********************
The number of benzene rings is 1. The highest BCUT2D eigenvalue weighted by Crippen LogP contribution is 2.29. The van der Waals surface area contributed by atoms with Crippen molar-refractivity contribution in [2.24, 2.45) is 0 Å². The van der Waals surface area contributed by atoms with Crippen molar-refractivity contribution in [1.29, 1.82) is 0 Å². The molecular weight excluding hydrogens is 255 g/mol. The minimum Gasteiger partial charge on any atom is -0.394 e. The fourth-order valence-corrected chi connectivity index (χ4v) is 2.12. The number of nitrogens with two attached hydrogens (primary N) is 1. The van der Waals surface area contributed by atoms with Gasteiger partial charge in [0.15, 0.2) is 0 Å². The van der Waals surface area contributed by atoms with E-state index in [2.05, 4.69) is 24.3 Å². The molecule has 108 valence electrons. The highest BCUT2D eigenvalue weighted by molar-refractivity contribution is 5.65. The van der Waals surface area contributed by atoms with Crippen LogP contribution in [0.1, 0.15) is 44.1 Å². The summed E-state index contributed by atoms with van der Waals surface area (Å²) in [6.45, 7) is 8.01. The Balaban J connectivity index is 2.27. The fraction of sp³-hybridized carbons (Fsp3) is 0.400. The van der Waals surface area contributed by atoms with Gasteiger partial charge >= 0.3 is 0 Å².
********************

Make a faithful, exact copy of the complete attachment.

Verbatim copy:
The number of benzene rings is 1. The highest BCUT2D eigenvalue weighted by Crippen LogP contribution is 2.29. The van der Waals surface area contributed by atoms with Crippen molar-refractivity contribution in [2.24, 2.45) is 0 Å². The van der Waals surface area contributed by atoms with Crippen molar-refractivity contribution in [1.29, 1.82) is 0 Å². The molecular weight excluding hydrogens is 255 g/mol. The minimum Gasteiger partial charge on any atom is -0.394 e. The fourth-order valence-corrected chi connectivity index (χ4v) is 2.12. The number of nitrogens with two attached hydrogens (primary N) is 1. The van der Waals surface area contributed by atoms with Gasteiger partial charge in [0.15, 0.2) is 0 Å². The van der Waals surface area contributed by atoms with E-state index in [2.05, 4.69) is 24.3 Å². The molecule has 108 valence electrons. The highest BCUT2D eigenvalue weighted by molar-refractivity contribution is 5.65. The van der Waals surface area contributed by atoms with Crippen LogP contribution in [0.1, 0.15) is 44.1 Å². The summed E-state index contributed by atoms with van der Waals surface area (Å²) in [6.45, 7) is 8.01. The Balaban J connectivity index is 2.27. The fraction of sp³-hybridized carbons (Fsp3) is 0.400. The van der Waals surface area contributed by atoms with Gasteiger partial charge >= 0.3 is 0 Å².